So, in essence, the battle is almost purely a political one for votes, and most of the rhetoric is bullshit.

  • Scruffy Nerfherder||

    "traditional American values" is a poor substitute for actual principles

  • Pro Libertate||

    If the GOP based their opposition solely on not adding to the welfare rolls or whatever, it might be a little more defensible. But they've no more enforced immigration laws than the Democrats have, so the problem, such as it is, is their responsibility, too.

  • lap83||

    It might be nice to imagine a world in which people are motivated by principles and not values, but that's not where we live.

    Arguably, you could even say libertarians aren't motivated by principles considering how many don't vote.

  • Virginian||

    So, in essence, the battle is almost purely a political one for votes

    This. It's why the entire topic pisses me off so much. Even more so than most political issues, it's not even close to being about some principle. It's purely about adding voters to TEAM BLUE. Nothing more, nothing less.

    If the Hispanic vote flipped so that most of them were voting Republican, the two parties would switch positions on immigration instantly.

  • Palin's Buttplug||

    "So What"?

  • Skip||

    If millions of ex-Warsaw Pact, anti-communist people were coming across the border, liberals would be setting up machine guns and mine fields.

  • John||

    So what is that it is a bit rich to expect a party to vote against its own interests. Also maybe the fact that this would hurt the GOP is a reflection of the fact that it would hurt their supporters? Again, it is awfully easy for you me or anyone else to say these people should jump on that grenade. It is however a bit rich to be surprised when they won't do it.

    This is how democracies work or at least how they are supposed to work. If something is against a particular groups' interest, they express that by voting for a representative who will look out for their interests by objecting. I don't see how you can say that principle should only apply when those interests are something you like.

    It would probably hurt the Democrats to walk away from the Public Sector unions. The way you solve that problem, assuming you want to do something about the public sector unions, is to build a coalition to beat the Democrats. The solution is not just to stamp your foot and demand the Democrats tell their supporters to go fuck themselves for the good of the hive.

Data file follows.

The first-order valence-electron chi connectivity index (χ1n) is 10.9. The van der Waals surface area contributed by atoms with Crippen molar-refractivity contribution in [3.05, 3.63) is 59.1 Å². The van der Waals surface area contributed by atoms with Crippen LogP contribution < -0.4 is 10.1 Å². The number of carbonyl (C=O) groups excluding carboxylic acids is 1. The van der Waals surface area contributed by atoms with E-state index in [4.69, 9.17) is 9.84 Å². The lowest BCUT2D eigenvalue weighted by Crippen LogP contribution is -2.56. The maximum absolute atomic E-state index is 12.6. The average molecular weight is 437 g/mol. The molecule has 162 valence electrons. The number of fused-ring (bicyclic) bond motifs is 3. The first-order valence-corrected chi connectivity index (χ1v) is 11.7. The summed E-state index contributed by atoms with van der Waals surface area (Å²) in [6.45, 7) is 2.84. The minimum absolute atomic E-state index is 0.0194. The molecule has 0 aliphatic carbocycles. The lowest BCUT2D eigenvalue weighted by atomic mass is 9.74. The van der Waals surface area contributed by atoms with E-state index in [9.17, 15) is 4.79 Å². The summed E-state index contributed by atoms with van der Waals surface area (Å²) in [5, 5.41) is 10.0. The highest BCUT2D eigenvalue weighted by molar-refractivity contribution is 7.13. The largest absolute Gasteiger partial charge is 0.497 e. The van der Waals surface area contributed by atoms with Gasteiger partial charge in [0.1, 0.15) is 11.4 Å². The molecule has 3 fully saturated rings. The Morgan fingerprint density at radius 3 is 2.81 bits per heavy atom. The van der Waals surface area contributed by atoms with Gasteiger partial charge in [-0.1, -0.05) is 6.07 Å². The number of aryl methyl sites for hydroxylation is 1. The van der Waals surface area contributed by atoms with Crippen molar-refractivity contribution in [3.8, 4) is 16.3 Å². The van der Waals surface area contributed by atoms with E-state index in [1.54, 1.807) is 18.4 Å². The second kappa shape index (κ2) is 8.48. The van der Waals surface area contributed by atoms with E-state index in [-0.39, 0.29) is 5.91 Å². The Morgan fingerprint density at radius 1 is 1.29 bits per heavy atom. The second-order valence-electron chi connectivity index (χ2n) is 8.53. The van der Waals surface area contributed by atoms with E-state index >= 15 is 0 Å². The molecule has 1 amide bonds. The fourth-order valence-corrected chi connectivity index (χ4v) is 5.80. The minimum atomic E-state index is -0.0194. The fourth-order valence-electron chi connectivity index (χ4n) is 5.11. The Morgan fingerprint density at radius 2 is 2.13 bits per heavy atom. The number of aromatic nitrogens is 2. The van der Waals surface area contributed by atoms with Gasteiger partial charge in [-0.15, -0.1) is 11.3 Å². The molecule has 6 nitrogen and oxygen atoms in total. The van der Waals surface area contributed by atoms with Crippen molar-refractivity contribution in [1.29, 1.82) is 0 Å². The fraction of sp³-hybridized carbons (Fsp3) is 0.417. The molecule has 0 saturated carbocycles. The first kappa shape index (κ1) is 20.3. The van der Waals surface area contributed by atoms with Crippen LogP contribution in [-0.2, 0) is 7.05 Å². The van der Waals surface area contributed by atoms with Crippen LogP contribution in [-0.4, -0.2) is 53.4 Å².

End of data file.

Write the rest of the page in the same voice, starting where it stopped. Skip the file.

• Dweebston||

    I'm not going to applaud the "buy America first" crowd when they vote in favor of higher tariffs or other barriers to entry, nor liberals when they logroll union concerns out of political self-interest. Why should it be any different if conservatives make a hash of labor economics?

    Besides, it looks like they're already hoisted on their own petard by fighting insipid proxy battles like this while progressives are winning the war.

  • John||

    No one says you have to applaud them. You just have to understand they are what they are. It does no good to just demand that they vote against their own interests because you say so.

  • Cytotoxic||

    Polls are clear that immigration reform would not hurt the GOP's midterm performance.

  • Winston||

    So can Reason stop concern trolling about GOP electability now?

    And does Reason support "immigration reform" itself? Does it matter what it actually says? And why do you expect Congress to put up an immigration reform bill that won't be shitty?

  • Homple||

    Feeny's article makes sense once you realize that libertarians are only interested in talking about their principles rather than working out strategy, tactics, and actions to get them implemented.

  • Cytotoxic||

    Homple's comment makes sense once you realize that he is subconsciously disturbed by his own hypocrisy and needs to deflect from it.

  • Homple||

    And, Cytoxic trots out the old "you disagree with me because you have a psychological defect" argument. Badly played, badly played.

  • PapayaSF||

    Homple is correct. The more-immigration-the-better libertarians are cutting their own throats out of principle. Sure, it squares with the free-movement-of-people principle, but importing millions of voters who tend to be anti-libertarian in ideology (pro-government social conservatives) works against every other libertarian principle.